While we continued looking into what happened before, during, and after
the shooting, and the heart-wrenching death of our only daughter, we kept
saying the same thing:
“Why didn’t the murderer speak up? Why didn’t his mom
ask for help? Why didn’t someone at the school that morning notice
how strange the murderer was acting and
SPEAK THE F#$K UP!? Why didn’t he
SPEAK THE F#$K UP!? Why didn’t anyone
SPEAK THE F#$K UP!?”
Publicly, the boy who took our daughter’s life seemed like a normal
student. He had good grades, took AP classes, participated in sports,
and was even a boy scout.
Privately, his life was a disaster. He had a troubled family life, was
incredibly depressed, and even turned to self-harm to cope with his situation.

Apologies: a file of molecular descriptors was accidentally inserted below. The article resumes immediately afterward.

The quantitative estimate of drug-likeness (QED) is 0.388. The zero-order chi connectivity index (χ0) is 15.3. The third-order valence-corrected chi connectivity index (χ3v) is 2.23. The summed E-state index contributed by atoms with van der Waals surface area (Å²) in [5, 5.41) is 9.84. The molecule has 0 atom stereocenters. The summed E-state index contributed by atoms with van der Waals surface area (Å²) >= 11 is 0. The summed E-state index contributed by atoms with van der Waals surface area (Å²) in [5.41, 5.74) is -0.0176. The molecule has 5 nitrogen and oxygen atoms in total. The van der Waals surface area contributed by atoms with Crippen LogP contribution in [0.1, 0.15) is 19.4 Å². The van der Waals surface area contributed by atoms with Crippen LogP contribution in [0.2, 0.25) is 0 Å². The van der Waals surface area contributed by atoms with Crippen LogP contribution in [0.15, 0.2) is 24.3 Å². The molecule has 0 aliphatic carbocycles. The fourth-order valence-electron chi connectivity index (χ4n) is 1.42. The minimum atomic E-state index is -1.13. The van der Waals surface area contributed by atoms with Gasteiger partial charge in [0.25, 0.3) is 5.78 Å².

While he journaled about his negative thoughts, he and the people around
him never had the courage to
SPEAK THE F#$K UP.
While looking through Gracie’s texts with friends, we kept noticing
an acronym in many of their messages. It was usually written after a funny
comment, or a “can you believe that” sort of quote.
The acronym was “tf,” an even shorter form of the popular “wtf.”
The SPEAK(TF)UP!™ movement was born.